Last week we went to see Thea Porter exhibition at the Fashion and Textile Museum in Bermondsey.
In the shop were necklaces made from loom bands. They were pretty basic, just loads of loom bands shoved on to a cord. I thought I could do much better.
For a while now I’ve been keeping loom bands chained together in clumps. It saves on the hundreds of little plastic bags needed to keep the slight variations in colour apart. This would make an interesting necklace that is fairly quick to make.
I made this Coral one to get an idea of size. It’s half red and pink. It’s made up of 75 units and sits just below the notch between ones collar bones.
coral necklace 600 red and pink bands
Originally I wanted to make a necklace for my fellow museum visitor, but first I thought I’d work out the technique in green – a necklace for me.
As well as making a necklace that was the right size and was interesting to wear I wanted to involve colour.
So each unit is made up of eight loom bands to give the right degree of bristle. There are 75 units. 75 isn’t a terribly useful number. 75 = 3x5x5. so i made a grid of 72 = 2x2x2x3x3 units. This means the pattern can be broken up in lots of different ways. (Add a centre unit and repeat the extremities to make it up to 75.
Here is my first attempt. I wanted to shade from dark at the throat to pale at the nape.
the chosen bands all laid out ready to be chained together. they snake down the board in a symmetrical design from nape to throat and back
a necklace of two halves… looking light a monkey puzzle branch
Green is a tricky colour. There aren’t many variations available to engineering to make a wide selections of tones and shades. The most popular kind seems to be ‘grass before a thunderstorm’ which isn’t very flattering.
There is more than one problem here.
- I started with a bright green as a spine that runs the whole length of the neckless. Which overwhelms the other tones
- At the centre there is too much of a difference between dark and bright green so it’s discordant.I should have removed the bright green here and put in something deeper.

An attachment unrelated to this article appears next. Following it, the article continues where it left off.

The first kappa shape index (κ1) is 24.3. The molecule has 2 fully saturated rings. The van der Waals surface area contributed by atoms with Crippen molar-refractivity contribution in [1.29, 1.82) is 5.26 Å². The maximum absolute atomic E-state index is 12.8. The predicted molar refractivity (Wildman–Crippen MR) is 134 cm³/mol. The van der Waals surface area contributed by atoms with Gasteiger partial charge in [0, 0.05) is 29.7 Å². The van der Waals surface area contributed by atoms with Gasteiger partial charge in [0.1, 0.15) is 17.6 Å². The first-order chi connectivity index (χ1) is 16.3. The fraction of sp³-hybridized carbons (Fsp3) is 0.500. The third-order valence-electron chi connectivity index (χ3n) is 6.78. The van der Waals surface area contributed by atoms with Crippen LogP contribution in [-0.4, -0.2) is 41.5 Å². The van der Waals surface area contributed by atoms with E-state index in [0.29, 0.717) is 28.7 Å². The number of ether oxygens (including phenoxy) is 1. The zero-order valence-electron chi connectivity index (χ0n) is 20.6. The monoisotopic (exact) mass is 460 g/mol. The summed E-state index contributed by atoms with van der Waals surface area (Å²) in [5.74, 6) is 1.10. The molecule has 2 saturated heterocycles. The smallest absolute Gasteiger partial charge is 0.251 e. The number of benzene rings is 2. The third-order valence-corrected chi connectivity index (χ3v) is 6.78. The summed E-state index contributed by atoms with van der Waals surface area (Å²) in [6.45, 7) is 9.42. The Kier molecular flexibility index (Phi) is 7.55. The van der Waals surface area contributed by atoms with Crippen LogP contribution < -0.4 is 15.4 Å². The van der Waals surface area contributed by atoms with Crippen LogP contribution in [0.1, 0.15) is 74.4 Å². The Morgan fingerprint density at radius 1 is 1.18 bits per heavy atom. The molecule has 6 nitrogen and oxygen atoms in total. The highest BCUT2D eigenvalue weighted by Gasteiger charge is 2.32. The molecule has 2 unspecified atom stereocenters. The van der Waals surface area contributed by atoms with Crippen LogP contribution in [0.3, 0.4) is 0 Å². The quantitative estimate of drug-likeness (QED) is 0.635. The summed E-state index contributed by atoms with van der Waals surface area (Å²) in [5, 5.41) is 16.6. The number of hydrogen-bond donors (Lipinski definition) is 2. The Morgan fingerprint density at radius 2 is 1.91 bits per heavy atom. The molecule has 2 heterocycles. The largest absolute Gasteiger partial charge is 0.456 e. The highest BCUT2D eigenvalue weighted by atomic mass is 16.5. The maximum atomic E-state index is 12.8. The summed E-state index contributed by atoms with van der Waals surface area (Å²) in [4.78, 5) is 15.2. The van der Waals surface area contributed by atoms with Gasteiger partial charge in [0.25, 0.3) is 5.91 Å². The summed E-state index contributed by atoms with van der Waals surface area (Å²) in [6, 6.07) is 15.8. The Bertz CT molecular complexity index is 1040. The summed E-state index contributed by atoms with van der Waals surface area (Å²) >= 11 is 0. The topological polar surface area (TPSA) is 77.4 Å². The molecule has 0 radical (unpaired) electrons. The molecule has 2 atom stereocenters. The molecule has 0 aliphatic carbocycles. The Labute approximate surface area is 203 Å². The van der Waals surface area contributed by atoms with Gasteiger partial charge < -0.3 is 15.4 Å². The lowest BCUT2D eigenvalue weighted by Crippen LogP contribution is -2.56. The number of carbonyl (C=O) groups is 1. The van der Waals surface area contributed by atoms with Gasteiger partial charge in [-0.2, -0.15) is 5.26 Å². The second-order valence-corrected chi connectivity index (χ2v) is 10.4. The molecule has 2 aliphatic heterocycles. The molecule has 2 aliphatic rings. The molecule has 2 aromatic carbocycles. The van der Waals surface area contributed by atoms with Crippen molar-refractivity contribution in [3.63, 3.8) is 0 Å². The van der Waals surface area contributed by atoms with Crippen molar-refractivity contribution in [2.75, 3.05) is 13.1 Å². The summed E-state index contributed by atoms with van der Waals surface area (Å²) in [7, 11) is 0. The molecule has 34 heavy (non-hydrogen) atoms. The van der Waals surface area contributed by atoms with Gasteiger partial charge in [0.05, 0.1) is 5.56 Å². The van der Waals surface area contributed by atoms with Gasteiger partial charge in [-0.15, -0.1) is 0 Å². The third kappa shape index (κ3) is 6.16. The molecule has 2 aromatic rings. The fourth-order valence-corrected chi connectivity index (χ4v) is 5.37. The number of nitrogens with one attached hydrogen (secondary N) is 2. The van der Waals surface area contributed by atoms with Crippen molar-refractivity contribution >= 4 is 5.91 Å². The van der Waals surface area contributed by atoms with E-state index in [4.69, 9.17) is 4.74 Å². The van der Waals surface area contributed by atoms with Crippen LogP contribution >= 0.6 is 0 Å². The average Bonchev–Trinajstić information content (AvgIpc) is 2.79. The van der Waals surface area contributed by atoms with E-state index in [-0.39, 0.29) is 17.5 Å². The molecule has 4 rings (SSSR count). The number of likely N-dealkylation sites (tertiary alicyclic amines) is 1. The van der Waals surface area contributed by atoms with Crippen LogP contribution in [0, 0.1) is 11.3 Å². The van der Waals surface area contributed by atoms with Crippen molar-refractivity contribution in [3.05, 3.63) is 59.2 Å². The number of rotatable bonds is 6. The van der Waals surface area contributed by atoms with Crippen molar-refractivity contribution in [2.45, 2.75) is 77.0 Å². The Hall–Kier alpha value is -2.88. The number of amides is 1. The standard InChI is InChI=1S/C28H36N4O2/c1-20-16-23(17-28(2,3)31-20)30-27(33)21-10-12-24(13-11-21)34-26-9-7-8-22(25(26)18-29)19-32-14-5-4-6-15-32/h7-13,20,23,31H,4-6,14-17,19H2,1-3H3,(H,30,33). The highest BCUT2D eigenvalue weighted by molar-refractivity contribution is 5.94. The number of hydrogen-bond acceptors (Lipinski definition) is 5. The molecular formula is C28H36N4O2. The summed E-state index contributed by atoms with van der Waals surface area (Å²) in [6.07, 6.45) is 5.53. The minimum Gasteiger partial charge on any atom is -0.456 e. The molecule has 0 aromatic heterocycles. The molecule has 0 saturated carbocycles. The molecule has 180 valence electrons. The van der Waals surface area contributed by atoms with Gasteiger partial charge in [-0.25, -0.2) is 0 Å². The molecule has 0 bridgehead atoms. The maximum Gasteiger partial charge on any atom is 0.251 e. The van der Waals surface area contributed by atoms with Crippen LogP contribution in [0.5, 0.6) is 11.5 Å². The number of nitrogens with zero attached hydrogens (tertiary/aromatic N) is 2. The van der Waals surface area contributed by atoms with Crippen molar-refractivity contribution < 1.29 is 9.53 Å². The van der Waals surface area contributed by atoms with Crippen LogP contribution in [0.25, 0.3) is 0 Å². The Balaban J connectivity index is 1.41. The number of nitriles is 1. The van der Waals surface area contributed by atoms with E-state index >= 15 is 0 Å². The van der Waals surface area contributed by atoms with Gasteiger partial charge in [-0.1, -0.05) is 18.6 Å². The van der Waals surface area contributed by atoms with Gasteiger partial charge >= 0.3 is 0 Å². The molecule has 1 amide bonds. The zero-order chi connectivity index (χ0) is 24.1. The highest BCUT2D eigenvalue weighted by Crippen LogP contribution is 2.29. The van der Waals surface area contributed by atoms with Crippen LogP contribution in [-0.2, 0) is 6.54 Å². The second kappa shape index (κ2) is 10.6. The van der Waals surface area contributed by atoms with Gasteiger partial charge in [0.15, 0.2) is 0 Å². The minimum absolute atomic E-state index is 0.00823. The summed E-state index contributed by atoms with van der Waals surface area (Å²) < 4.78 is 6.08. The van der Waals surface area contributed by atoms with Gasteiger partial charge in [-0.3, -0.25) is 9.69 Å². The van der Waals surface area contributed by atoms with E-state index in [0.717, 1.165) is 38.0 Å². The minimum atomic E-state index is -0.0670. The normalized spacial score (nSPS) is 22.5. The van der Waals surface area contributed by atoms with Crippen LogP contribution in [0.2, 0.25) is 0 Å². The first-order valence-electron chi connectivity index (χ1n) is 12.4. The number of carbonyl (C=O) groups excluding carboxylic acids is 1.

- At the back the pastel jumps the other way.
- There are lots of translucent loom bands in the mix, they have a wider tonal range, but not enough. The transparent bands ‘share’ tones, but they need some solid bands and an anchor.
- I did try to blend the different tones across the length of the necklace but not successfully.
When I took the necklace apart I sorted out the different colours. You can see why it doesn’t work. There’s a big gaps in the variations between the tones so it would take careful application to work around them.
bands used in first necklace. the bands in sqr 30 were used throughout the necklace and rather dominated it
Here is a much smaller sample. Still there are eight colours over four steps (of three units). I’ve paid more attention to the tonal variation. I could make a full sized neckless in this design but it wouldn’t take advantage of all the steps available.
the tonal range is much smaller here. I hope you can make out where the different colours start and stop.
bracelet and bands used
After some thought I lined up the various greens I have available which I thought would be suitable for the necklace.
these are all the greens that aren’t violent neon. i have varying amounts of each and only a few dark tones in comparison to the pale
This gives me an idea of the limitations to my designs. 5 dark, 6 mid, 8-9 pale.
I have eight places to fill in each unit. If I change the selection every three units ( about an inch) I’ll have 12 combinations. (because symmetry)
Here’s some diagrams.
some thoughts on how a necklace could be arranged. Of course the gradations of colour from dark to light don’t have to be followed at all.
Here is my second attempt at the green necklace, showing had the units laid out. I have paid much more attention to the gradation of colours than the first one.
dark tones take up 1/4, but extend to 1/2 the total with the introduction of mid range tones. the outside 1/4 is mostly transparent and very light. generally the tones take up 1-1-2-2-1-1 spaces in each unit repeat.
On reflection I don’t think the necklace needed the really dark tones ( well in the same piece as the light ones). But they were there, so I used them. Lesson learnt.
This is a more satisfactory necklace, but maybe it’s too green and verdant. I think next time (!) I’ll stick more to mid to light tones. with a different emphasis on the tonal range one third / two thirds for example. I might need to get my colour pencils out and do some sketches…
Now to do it all again in purple. Which should be easier as I have almost 24 available colours…
So when does a colour leave off being one thing and start on the next? Not all of these will make it into the finished necklace, but it’s a start.
And if anyone can think of a legitimate project to make out of pink loom bands do let me know. There are rather a lot of them – pink bands that is.
edit late March
The purple necklace was well recieved. As you can see I went with a different approach than trailed by the green necklace. Too many of the purple colours are actually far too grim to make into something you would want to wear next to your face.